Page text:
Response to the Media Blog Thanksgiving Survey was fantastic. I asked, “What labels for conservatives and conservative policies would you be thankful to see the media stop using?” Jon S. expressed the most popular complaint:
An oldie but still a good one – the medias habit of labeling conservative people or institutions as “conservative”, while not labeling liberals in the same fashion. Examples:
From the May 22, 2004 Washington Post:
“They had all posted their resumes at the Heritage Foundation, a conservative-leaning think tank.”
From the April 21, 2005 Washington Post:
”The Brookings Institution, one of Washington’s prestigious think tanks, issued a study the other day on solving the nation’s budget problems…”
Jeff C. nominated the use of the term “budget cut,” when in fact “the budget of some social program went up, just by a lower percentage increase from one year to the next.”
Many of you criticized the media’s habit of labeling moderately conservative public figures as “staunch,” “ultra” or “arch” conservatives, while liberal Republicans get the label “moderate.”
T. Grass wrote in with this humorous note:
Fetus: I know this is technically the correct term for an unborn child, and that’s fine for scientists and doctors, but it is being used with increasing frequency in media and everyday parlance — every utterance further reducing the miracle of life to a sterile and wonderless process — all to make cloning, abortion, and embryonic stem-cell research more palatable to us unsophisticated hayseeds. I rue the day we routinely ask, “So when is your fetus due?” Or say, “She’s having a fetus!”
A lot of people e-mailed with the opinion that the media has so consistently misapplied the term “neoconservative” that it no longer means anything, and that its use should be discontinued.
Todd J. submitted: “Diversity: Replaces Affirmative Action, still means Racial Preferences.”
Several readers submitted names of individuals who are consistently labeled “conservative” in the mainstream media — even though they are not — so that their criticism of conservatives carries more weight. Most prominent nominees were David Gergen, Andrew Sullivan and Chuck Hagel. David R. also complained that Hagel is referred to as “leading Republican senator” when he’s criticizing other Republicans. What is he a leader of, exactly?
Janice G. nailed a media meme that really annoys me: “Please add to your list, ‘domestic’ wiretapping (whenever the media or pundits are referring to the NSA surveillance of ‘international’ communications).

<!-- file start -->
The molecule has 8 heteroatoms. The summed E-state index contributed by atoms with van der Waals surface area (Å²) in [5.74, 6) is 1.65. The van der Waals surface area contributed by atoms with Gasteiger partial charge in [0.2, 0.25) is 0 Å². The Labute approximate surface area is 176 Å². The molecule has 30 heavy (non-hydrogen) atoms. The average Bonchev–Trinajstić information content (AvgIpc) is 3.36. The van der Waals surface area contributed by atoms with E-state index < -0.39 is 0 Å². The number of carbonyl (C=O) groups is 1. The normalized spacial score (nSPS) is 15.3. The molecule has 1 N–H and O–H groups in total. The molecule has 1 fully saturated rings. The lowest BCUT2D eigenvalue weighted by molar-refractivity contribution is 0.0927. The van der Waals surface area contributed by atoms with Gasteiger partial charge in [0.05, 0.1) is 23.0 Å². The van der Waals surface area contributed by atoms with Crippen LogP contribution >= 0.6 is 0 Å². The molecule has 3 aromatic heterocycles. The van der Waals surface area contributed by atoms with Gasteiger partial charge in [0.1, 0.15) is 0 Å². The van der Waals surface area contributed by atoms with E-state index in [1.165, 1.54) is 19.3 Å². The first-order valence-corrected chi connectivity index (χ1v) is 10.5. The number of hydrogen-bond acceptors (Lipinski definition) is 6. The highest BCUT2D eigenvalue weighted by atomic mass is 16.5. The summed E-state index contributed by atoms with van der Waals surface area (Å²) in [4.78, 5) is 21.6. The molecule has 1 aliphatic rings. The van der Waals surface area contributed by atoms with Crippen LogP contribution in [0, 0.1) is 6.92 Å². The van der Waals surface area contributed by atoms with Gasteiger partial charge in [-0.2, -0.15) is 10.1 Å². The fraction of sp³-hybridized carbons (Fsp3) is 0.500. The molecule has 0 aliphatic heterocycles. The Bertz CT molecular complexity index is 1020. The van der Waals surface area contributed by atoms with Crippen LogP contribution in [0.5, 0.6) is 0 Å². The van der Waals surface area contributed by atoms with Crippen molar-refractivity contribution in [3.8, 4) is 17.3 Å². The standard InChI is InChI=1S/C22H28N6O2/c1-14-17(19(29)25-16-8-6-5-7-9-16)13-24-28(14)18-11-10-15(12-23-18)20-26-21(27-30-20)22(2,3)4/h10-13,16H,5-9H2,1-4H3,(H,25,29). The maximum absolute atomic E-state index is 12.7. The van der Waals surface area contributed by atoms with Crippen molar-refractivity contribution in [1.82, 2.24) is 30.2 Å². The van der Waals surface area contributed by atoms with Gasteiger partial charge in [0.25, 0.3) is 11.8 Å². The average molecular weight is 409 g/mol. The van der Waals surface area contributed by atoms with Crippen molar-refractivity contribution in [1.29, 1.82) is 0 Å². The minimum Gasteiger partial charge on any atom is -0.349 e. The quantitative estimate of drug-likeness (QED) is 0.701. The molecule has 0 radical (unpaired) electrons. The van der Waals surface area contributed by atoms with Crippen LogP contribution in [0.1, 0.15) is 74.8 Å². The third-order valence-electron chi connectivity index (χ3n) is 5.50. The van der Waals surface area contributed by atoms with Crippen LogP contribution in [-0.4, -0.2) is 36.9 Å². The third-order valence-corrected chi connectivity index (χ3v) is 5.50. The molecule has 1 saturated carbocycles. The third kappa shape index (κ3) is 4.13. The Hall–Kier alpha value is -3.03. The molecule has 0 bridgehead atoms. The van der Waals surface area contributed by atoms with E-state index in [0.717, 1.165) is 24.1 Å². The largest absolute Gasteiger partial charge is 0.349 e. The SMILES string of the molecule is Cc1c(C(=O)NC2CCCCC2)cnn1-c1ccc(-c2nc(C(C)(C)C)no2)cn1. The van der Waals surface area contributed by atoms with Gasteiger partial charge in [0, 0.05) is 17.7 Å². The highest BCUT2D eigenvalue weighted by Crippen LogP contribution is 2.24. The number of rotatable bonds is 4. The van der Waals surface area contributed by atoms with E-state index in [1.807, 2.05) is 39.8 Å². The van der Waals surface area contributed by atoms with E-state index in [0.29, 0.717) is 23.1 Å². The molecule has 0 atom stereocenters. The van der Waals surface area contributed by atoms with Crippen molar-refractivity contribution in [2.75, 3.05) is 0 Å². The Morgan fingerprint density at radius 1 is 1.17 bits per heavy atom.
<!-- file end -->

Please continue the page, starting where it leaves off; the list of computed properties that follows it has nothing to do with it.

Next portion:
Everybody hates the term “activist” – particularly when proceeded by “peace” or “civil rights,” as in “Peace activist Cindy Sheehan” or “Civil rights activist Al Sharpton.” Joe D. expanded on this:
“Activist” is exclusively used for promoters of left-wing causes. There are no conservative or right- wing “activists” — they are “operatives” or ”opponents” of various things – like clean air and water or feeding the hungry. ”Community activists” are never publicly tied to their organizations, which may reveal their political biases on a given issue. Conservative “operatives” are always connected to their groups, and are never presented as neutral or objective commentators on any issue. Thus a “Woman’s Rights Activist” may be paired with an “A representative from an anti-abortion organization” or a “Muslim community leader” (whose organization has ties to Hamas or al-Qaeda) with a “middle east analyst from the conservative Heritage Foundation”.
Les H. evidently spoke for a lot of Media Blog readers when he wrote:
Here’s a big peeve of mine: the reflexive use of the term “fundamentalist” Christian. I’m pretty sure my religious faith would be described as fundamentalist by the MSM, but why isn’t plain old “Christian” adequate? I would like to think that the only real meaning of the term fundamentalist, when attached to the term Christian, is the desire to describe someone who’s serious about their faith, but that would be charitable. My suspicion is that “fundamentalist” has achieved a pejorative status through its association with radical or “fundamentalist” Muslims, and those who use the term with “Christian” are engaging in a style of moral equivalency.
Robert M. eloquently unpacked the term “redeployment”:
What really ticks me off is the use of the term “redeployment” to describe withdrawal from Iraq. This obfuscation is typical of the left, but in this particular instance, not enough is done to expose this term as euphemism for surrender. It is another clear case of the left not wanting to describe in a precise way what it is that they actually want to do.
Finally, I was surprised at how relatively few readers wrote in about the media’s – specifically Reuters’s and the BBC’s – refusal to label those who detonate themselves in crowds of civilians or otherwise commit acts of terror as “terrorists.” Instead, Reuters and the BBC (as a matter of policy) and other media outlets (habitually) employ the term “militants.” Perhaps this has been annoying us for so long, it just goes without saying.
That said, response to the survey was fantastic. Thanks to all of you who wrote in with suggestions. And thanks to the Washington Post’s Ruth Marcus for starting a great conversation, although perhaps not the one she intended.